Wrightbus owner Jo Bamford has started an asset finance company which he says offers a “complete solution” to financing zero-emission buses.
We said FUZE would help operators get more buses on the road “in the race for net zero”.
Wrightbus, which is celebrating its 75th anniversary this year, in June launched a new battery-powered electric bus, the Electroliner.
The Ballymena company said it was the first company in the world to produce both hydrogen and battery-powered vehicles, with buses running throughout the UK.
FUZE has now been set up to offer financing for zero emission vehicles, including on the vehicles themselves, infrastructure, hydrogen or electric fuel, as well as a repair and maintenance package.
The company is headed by Ben Werth, former director in charge of asset finance for the bus and coach company Mistral Group, with 26 years of experience in the bus industry.
Mr Werth said: “Jo and everyone who works at Wrightbus knows that government subsidies alone are not enough for bus operators to meet their own publicly declared zero emissions targets.
“There are a lot of moving parts in the transition to net zero. To achieve this, a collaborative partnership approach between manufacturers, funders and bus operators is needed.
“FUZE, as a company specializing in zero-emission asset finance, is an integral part of this process.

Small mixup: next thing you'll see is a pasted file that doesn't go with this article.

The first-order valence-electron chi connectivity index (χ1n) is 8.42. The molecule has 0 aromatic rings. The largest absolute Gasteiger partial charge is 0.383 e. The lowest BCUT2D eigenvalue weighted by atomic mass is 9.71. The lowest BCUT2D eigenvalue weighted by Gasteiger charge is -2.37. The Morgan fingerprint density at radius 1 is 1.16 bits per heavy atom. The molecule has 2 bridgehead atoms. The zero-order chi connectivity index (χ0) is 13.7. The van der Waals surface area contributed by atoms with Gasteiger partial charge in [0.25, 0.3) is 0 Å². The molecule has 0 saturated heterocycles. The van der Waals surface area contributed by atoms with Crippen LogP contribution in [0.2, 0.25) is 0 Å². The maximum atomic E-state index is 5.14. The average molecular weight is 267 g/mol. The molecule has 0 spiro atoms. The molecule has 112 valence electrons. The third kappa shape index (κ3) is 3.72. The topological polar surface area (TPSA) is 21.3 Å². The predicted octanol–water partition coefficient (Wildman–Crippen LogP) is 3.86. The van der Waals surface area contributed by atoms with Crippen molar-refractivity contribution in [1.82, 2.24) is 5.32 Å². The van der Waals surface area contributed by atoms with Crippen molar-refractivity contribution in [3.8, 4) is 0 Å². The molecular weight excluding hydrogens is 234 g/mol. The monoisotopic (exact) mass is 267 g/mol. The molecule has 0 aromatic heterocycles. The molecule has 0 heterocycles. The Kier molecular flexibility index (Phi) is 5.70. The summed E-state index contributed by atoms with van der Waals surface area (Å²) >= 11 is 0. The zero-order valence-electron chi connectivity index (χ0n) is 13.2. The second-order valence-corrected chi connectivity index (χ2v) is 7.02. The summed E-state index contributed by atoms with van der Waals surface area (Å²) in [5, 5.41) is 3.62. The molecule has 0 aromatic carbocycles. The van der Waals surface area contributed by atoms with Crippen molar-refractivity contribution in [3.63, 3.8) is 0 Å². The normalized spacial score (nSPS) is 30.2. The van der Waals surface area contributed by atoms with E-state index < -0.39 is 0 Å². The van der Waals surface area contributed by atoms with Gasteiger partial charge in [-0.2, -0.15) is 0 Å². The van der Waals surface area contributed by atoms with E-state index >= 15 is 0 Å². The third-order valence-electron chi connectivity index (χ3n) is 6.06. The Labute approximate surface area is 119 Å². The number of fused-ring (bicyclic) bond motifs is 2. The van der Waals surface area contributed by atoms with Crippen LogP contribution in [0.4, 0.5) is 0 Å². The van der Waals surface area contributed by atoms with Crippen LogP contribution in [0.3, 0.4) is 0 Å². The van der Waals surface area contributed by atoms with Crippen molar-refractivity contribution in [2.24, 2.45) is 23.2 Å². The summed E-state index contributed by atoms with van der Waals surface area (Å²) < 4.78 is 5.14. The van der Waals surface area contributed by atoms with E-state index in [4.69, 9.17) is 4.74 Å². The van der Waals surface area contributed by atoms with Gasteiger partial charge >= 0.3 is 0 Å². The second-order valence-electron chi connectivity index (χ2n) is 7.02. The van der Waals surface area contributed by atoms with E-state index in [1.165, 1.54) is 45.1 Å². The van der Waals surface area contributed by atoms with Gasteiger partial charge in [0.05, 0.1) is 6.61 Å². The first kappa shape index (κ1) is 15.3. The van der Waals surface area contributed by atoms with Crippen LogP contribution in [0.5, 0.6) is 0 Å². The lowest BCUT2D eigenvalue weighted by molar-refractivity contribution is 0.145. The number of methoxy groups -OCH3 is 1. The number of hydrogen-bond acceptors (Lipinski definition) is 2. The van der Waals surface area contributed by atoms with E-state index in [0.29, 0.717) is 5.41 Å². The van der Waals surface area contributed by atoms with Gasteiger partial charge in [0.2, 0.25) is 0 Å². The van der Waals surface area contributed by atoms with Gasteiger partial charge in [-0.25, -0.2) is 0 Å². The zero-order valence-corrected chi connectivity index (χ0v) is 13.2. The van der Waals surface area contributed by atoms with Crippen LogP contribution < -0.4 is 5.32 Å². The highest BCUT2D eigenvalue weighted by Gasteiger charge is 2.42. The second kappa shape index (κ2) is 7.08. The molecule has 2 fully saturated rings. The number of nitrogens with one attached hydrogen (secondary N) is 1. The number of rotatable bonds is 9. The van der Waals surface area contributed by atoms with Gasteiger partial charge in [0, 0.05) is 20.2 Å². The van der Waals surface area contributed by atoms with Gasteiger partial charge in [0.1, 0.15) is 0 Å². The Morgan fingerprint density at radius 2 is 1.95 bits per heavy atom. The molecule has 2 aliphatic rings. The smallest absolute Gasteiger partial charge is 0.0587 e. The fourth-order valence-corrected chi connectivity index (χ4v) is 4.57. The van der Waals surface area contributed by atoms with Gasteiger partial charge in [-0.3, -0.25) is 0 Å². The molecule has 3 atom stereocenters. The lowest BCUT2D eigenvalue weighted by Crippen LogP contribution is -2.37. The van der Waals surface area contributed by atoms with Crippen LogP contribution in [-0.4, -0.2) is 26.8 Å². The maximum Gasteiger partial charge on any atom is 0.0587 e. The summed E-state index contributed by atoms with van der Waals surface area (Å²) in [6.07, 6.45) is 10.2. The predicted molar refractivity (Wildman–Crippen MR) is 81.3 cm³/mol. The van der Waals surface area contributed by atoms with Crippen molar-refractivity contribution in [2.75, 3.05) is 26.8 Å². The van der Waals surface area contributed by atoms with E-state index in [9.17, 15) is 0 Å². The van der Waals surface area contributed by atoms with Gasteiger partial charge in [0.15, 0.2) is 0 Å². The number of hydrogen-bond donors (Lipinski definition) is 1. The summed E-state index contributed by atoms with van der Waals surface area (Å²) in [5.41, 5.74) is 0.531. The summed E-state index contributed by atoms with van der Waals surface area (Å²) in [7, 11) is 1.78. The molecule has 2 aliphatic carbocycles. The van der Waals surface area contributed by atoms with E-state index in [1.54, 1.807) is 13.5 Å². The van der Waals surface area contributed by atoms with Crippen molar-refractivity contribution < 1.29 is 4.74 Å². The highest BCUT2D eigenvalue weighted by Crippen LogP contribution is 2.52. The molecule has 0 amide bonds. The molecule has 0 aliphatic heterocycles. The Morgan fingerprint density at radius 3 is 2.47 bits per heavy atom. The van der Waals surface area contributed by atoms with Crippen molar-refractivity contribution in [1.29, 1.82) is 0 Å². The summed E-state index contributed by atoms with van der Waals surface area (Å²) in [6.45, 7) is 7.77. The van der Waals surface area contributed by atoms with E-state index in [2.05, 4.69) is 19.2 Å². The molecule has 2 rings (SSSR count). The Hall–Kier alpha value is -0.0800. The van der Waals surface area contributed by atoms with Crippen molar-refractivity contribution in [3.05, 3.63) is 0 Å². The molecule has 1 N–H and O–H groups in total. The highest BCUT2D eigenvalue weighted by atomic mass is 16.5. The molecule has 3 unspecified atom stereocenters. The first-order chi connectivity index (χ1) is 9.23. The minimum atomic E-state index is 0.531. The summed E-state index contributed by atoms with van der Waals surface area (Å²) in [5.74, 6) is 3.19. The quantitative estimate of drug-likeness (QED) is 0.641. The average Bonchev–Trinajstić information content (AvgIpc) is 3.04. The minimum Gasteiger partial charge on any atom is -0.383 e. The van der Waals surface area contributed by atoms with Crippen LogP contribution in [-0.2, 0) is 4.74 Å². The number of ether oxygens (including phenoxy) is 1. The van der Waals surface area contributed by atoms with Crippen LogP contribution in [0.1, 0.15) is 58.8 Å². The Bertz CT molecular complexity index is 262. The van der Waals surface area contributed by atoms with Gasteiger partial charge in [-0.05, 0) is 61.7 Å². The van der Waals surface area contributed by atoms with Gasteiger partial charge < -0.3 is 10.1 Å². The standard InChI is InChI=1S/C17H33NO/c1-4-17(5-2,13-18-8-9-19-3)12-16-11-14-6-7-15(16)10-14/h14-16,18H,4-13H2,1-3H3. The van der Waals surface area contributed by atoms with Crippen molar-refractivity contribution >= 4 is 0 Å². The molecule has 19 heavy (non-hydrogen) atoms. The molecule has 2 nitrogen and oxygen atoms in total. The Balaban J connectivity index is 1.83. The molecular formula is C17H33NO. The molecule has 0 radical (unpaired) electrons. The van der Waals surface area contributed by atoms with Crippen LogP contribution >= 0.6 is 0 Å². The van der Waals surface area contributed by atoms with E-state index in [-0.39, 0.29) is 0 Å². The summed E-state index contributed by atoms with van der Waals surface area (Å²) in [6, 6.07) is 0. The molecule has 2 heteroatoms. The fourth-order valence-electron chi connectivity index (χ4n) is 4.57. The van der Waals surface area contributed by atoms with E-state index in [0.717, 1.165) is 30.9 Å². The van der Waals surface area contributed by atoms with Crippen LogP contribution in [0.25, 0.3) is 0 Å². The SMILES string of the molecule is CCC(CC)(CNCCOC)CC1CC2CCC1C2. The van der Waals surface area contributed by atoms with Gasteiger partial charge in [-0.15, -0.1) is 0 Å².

“The industry is about to undergo a vital change and when the opportunity arose to be a part of it, I knew I couldn’t turn down such an opportunity. “
Mr Werth said FUZE will combine every part of the bus operating costs into a fixed monthly cost.
“Working in conjunction with sister companies RYZE Hydrogen and Wrightbus, we developed a total cost of ownership model encompassing the maintenance of the R&M infrastructure, vehicles, fuel and fleet during the term of the contract, then Distilling it into one fixed monthly cost, ”he said.
“This is available on the entire Wrightbus line of fuel cell electric vehicles and battery electric buses, single or double decker, on variable term contracts depending on operator needs.
“This is a unique offer in the public transport sector.
He added: “The combination of all these costs is unique in our industry – it really is as exciting as asset finance can be. “
Last month, three zero-emission hydrogen double-decker Wrightbus vehicles took to the streets of Dublin, backed by the National Transport Authority and Bus Éireann.
And three Goldliners manufactured by Wrightbus are among the low emission buses added by Translink to its Belfast fleet.
Translink said it aims to operate a zero-emission fleet throughout the NI by 2040 and added its first Wrightbus hydrogen fuel cell double-decker trains to its fleet in December of last year.
This month marks the second anniversary of the Wrightbus administration, when it went bankrupt under the Wright family property with debts of around £ 60million and the loss of 1,200 jobs.
However, it was acquired by Mr Bamford two months later and now employs around 600 people.